What type of captcha will you recommend? I am looking mainly at usability, ease of use (development too), relatively secure


I find that those captcha with very curly words/numbers are sometimes too unreadable. What I start to see in many applications are simple calculations "Whats 5 + 15". seems simple, but that should be easily crackable by bots, i'd expect?


I am not working on a very secure app, u know just general web apps like project management, forums etc type apps. So I don't require hard core security which I think will be overkill and just mess up the code. I prefer something minimalistic & easy to use

I read about honey pot method too. Where I have a input thats hidden by css. The theory is that bots will fill up all fields. How true is that? That is simple to implement least intrusive, user does not need to do anything. Does it mean that I can just have that without captcha?

5 Answers 5


As you said, the honeypot captcha is a good option, it's invisible to users and works in a lot of cases.

Another very good option is reCaptcha which is almost always easy enough to read.

  • reCaptcha is not easy enough. I often refresh 5-6 times before I get something readable.
    – Developer Art
    Dec 23, 2010 at 13:15
  • @Developer Art, really? I think I've only refreshed a reCaptcha once or twice ...ever.
    – GoodEnough
    Dec 23, 2010 at 13:27
  • reCaptcha has two words, one which is unknown by the system and one which is already known. The unknown word can be anywhere in the range of quite understandable to complete garbage, while the known word is usually very easily readable. The system can only check if you got the known word right, of course. Therefore: just try and get the more readable word right. That should save you some refreshs. And don't worry about spacing or accents, whether é is typed é or è or e doesn't matter.
    – Felix Dombek
    Dec 23, 2010 at 13:31
  • +1, reCaptcha is probably the easiest and best solution.
    – Josh K
    Dec 23, 2010 at 16:08
  • I guess just honeypot will be good enough? I am curious tho as to why bots don't fill up select fields only, I guess for most forms theres validation, so if they fill them with rubbish, validation will keep them out without a need for anti-bot mechanisms?
    – jiewmeng
    Dec 24, 2010 at 2:55

There is no 100% secure protection.

All captchas can be cracked. Did you know for instance that there are firms in India which specialize in offering manforce to crack captchas?

There are also tricks like embedding your captchas as frames into other pages which invite their users to solve it to get access to interesting pictures.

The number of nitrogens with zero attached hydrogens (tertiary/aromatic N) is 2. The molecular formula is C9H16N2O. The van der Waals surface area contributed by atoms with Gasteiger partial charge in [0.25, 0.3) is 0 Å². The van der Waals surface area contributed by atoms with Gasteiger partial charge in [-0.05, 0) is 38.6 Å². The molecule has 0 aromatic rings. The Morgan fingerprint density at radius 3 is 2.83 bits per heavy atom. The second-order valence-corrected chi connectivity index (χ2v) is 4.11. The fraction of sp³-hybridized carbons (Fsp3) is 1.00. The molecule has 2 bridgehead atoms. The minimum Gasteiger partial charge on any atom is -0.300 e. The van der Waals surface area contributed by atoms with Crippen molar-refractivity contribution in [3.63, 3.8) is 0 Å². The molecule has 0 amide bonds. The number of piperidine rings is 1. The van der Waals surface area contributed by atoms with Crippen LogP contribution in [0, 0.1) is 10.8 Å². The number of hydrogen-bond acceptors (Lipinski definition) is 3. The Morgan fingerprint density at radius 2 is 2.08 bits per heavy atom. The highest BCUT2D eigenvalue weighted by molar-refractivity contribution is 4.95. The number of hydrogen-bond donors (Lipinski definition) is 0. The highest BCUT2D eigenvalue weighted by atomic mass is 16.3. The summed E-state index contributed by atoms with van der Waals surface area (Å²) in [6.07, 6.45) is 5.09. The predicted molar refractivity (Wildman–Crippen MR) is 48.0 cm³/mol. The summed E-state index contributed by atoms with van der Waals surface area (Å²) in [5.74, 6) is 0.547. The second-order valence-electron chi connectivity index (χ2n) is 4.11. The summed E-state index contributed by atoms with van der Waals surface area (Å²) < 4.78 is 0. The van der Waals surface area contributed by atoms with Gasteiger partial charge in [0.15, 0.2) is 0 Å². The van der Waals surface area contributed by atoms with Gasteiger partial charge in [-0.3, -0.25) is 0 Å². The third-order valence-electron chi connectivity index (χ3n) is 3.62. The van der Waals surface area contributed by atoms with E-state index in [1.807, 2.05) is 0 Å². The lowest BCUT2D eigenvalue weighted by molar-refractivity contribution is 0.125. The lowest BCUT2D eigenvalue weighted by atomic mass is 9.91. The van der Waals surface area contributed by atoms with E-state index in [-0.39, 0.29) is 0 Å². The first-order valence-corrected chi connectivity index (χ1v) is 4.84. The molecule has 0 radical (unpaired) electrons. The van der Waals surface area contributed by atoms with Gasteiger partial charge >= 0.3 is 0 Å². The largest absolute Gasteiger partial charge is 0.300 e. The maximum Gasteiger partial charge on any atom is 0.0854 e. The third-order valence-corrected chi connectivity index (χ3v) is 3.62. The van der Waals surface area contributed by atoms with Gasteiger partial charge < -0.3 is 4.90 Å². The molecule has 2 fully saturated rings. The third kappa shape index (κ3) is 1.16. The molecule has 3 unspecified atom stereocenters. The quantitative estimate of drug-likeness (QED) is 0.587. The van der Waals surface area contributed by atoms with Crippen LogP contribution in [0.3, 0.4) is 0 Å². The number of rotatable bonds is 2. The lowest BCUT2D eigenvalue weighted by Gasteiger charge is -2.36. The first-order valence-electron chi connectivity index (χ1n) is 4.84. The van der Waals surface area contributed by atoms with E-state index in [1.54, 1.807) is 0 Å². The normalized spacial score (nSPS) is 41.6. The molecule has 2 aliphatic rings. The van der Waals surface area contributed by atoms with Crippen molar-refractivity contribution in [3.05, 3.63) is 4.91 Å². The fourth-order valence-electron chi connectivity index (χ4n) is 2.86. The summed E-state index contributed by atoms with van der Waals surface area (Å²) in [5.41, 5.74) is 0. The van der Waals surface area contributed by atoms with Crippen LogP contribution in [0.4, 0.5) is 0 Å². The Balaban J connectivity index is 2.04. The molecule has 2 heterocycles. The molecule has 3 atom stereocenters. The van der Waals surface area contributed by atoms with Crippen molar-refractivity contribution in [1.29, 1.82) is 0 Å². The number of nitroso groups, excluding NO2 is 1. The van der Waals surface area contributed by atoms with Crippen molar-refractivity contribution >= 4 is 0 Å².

I suggest you relax and make it simple. Try the following options one by one.

  1. Integrate with Akismet service
  2. Change the POST Url for your pages to something different. Bots will usually post to the same page Url, and if you won't accept such sumbissions it will keep bots out.
  3. Add a honeypot solution
  4. If 1, 2, 3 fail, add a captcha
  • Do you have source for "... Did you know for instance that there are firms in India which specialize in offering manforce to crack captchas?.." I am very much interested in know the company names
    – Gopi
    Dec 23, 2010 at 13:36
  • 3
    Do you want to apply there? :)
    – Developer Art
    Dec 23, 2010 at 13:43
  • 1
    Aside from the manpower solution, there's the fact that image recognition and OCR is very good nowadays, and it's hard to reliably get one that humans can answer and bots can't. Dec 23, 2010 at 19:01
  • Citation for "change the post URL"? That doesn't sound like an effective strategy at all. Jul 30, 2013 at 13:58

Something like this:

Captcha humor

  • 1
    Is this now used on math.stackexchange.com or what? "Prove that you're worthy!" :-)
    – Felix Dombek
    Dec 23, 2010 at 13:36
  • Aside from the obvious problem that most people will not be able to solve it, there's the less obvious problem that there's probably a fairly small number of these, and the answers can be precalculated and entered automatically. Dec 23, 2010 at 18:59
  • haha ... maybe that will be for entry to phd maths class?
    – jiewmeng
    Dec 24, 2010 at 2:43
  • Just for the sake of curiosity: ln(2). may i pass?
    – keppla
    Jul 7, 2011 at 10:25

I've had very good results simply asking a question on the registration form that visitors in your domain can all answer, but someone outside the domain cant. For example, 'whats the name of the head coach of last year's league champions?', or 'whats the last name of the author of [some popular book]?', or 'whats the nickname for the company's cafeteria?'. Bots cant break those, and non-English (or whatever language you are using) speakers generally cant translate them well enough or arent familiar enough with the context to be able to answer them.

This of course assumes there is some binding element (employer, hobby, interests) that all your visitors share.

Generally speaking, if these are home grown apps you wont likely get a lot of attention from spammers unless your site is really big as they'll go after the more common packages since there's more of them (and thus a better payoff to writing a script to automate logins).


A picture based CAPTCHA system, if one wants to use one, would be my preference. What I dislike about my CAPTCHA's out there is for someone like me that has a hard time seeing/reading things with little contrast between colors is I end up either refreshing until I get something I can read or taking a guess.. And no, my eyesight is fine vision wise, purely a thing with contrast. I even find some web pages almost impossible to read because they designer didn't know how to pick good background/foreground colors for readability and went with "cool looking" instead.

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